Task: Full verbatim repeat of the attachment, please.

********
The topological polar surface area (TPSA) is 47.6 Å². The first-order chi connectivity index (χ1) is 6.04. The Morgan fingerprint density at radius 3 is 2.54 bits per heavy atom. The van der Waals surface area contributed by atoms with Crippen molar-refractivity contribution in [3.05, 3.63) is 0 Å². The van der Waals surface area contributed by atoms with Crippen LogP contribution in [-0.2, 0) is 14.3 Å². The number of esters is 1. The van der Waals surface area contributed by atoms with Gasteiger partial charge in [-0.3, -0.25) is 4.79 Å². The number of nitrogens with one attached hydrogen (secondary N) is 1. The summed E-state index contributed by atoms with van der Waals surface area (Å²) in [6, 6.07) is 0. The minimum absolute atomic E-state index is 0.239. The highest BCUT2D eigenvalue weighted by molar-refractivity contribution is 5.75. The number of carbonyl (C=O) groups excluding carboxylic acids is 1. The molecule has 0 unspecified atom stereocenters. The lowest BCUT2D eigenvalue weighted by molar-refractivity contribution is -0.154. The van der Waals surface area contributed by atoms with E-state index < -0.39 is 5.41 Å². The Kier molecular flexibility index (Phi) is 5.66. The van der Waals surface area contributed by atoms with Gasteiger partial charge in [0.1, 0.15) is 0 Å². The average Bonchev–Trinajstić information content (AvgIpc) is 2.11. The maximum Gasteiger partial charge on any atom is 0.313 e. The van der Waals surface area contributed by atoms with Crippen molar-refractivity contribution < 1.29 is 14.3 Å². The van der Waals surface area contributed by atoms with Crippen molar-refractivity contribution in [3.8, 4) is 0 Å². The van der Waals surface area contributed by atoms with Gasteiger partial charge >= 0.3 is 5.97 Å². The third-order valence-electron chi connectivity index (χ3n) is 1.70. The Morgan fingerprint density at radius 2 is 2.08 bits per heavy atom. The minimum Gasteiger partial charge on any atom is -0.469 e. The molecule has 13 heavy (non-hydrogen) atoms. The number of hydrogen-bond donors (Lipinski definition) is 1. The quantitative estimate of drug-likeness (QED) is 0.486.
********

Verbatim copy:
The topological polar surface area (TPSA) is 47.6 Å². The first-order chi connectivity index (χ1) is 6.04. The Morgan fingerprint density at radius 3 is 2.54 bits per heavy atom. The van der Waals surface area contributed by atoms with Crippen molar-refractivity contribution in [3.05, 3.63) is 0 Å². The van der Waals surface area contributed by atoms with Crippen LogP contribution in [-0.2, 0) is 14.3 Å². The number of esters is 1. The van der Waals surface area contributed by atoms with Gasteiger partial charge in [-0.3, -0.25) is 4.79 Å². The number of nitrogens with one attached hydrogen (secondary N) is 1. The summed E-state index contributed by atoms with van der Waals surface area (Å²) in [6, 6.07) is 0. The minimum absolute atomic E-state index is 0.239. The highest BCUT2D eigenvalue weighted by molar-refractivity contribution is 5.75. The number of carbonyl (C=O) groups excluding carboxylic acids is 1. The molecule has 0 unspecified atom stereocenters. The lowest BCUT2D eigenvalue weighted by molar-refractivity contribution is -0.154. The van der Waals surface area contributed by atoms with E-state index < -0.39 is 5.41 Å². The Kier molecular flexibility index (Phi) is 5.66. The van der Waals surface area contributed by atoms with Gasteiger partial charge in [0.1, 0.15) is 0 Å². The average Bonchev–Trinajstić information content (AvgIpc) is 2.11. The maximum Gasteiger partial charge on any atom is 0.313 e. The van der Waals surface area contributed by atoms with Crippen molar-refractivity contribution < 1.29 is 14.3 Å². The van der Waals surface area contributed by atoms with Crippen molar-refractivity contribution in [3.8, 4) is 0 Å². The van der Waals surface area contributed by atoms with Gasteiger partial charge >= 0.3 is 5.97 Å². The third-order valence-electron chi connectivity index (χ3n) is 1.70. The Morgan fingerprint density at radius 2 is 2.08 bits per heavy atom. The minimum Gasteiger partial charge on any atom is -0.469 e. The molecule has 13 heavy (non-hydrogen) atoms. The number of hydrogen-bond donors (Lipinski definition) is 1. The quantitative estimate of drug-likeness (QED) is 0.486.